Carroll County residents expressed frustration at crowding in South Carroll schools and bewilderment at their schools' spotty performance on MSPAP tests during a meeting last night with the State Board of Education.
Del. Joseph M. Getty, who was among about 40 people who attended the meeting at Liberty High School, called for a two-year moratorium on the Maryland School Performance Assessment Program tests while the board reassesses their validity.
"The scores have our administrators scratching their heads, and that means the assessment aspect is missing the mark," Getty said.
Getty, a Republican from Manchester, said he wonders why the same group of pupils scores lower on the tests as they progress to subsequent grades. "We can't assume the same bunch of students all of a sudden became stupid," he said.
Other parents said the curriculum has become too centered on MSPAP, with buzzwords and jargon more emphasized than concepts.
The state released its MSPAP scores, designed to assess elementary and middle schools, on Monday. For the third consecutive year, Carroll's statewide ranking dropped, this time to ninth place.
This marks the second consecutive year and the second overall since the program began in 1993 that Carroll has placed outside the top four of the state's 24 school systems. Last year, the 28,000-student system ranked seventh.
The most recent MSPAP results also raised questions for Carroll administrators about the test itself. Other assessments show Carroll pupils improving in areas in which MSPAP scores sagged.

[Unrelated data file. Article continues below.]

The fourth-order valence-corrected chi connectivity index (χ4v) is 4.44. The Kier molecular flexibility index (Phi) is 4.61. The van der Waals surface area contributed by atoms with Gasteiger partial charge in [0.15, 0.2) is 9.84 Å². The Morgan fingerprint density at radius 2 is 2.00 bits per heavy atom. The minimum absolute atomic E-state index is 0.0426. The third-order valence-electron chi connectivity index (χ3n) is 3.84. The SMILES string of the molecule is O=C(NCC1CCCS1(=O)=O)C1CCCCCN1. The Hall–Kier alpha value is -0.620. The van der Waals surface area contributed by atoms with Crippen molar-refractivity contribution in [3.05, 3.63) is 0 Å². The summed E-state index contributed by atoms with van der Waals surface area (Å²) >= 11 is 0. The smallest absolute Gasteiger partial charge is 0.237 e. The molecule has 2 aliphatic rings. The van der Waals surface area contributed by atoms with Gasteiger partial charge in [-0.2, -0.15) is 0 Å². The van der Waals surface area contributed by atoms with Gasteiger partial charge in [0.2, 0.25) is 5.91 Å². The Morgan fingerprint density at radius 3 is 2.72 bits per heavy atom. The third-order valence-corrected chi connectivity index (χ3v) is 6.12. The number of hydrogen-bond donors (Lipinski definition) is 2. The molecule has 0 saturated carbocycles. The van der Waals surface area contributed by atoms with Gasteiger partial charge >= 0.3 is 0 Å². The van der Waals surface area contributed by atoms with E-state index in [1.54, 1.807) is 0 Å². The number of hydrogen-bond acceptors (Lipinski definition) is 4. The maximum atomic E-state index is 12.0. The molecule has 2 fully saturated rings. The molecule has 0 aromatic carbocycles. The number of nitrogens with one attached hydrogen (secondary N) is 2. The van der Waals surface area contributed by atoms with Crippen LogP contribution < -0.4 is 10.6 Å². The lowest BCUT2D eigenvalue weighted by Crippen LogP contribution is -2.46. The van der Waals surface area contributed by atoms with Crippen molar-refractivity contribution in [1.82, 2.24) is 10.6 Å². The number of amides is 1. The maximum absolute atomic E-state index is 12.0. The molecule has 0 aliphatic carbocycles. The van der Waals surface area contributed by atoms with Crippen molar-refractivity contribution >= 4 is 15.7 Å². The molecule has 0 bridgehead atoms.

The meeting was not timed to occur shortly after the release of MSPAP scores, said state board spokesman Anthony South.
Crowding has become an annual concern for South Carroll middle and elementary schools. Parents in Eldersburg and Mount Airy have complained most vociferously, although Mount Airy will get a new elementary school in 2004.
Nancy Heasley, who works part time at Sykesville Middle School, told the state board that schools in South Carroll remain crowded.
Race also was a popular topic with speakers. Several people said the schools discipline minority students more harshly than nonminority students.
Ginelle Brinson of Mount Airy said her son's fifth-grade teacher prevented him from giving an oral report about Malcolm X because the teacher said the religious and political leader was too violent, even though reports about Native American warrior chiefs had been presented. "Now he thinks there's something wrong with Malcolm X," Brinson said.
Board members did not respond to comments, saying they would respond to requests for feedback after their meeting next month.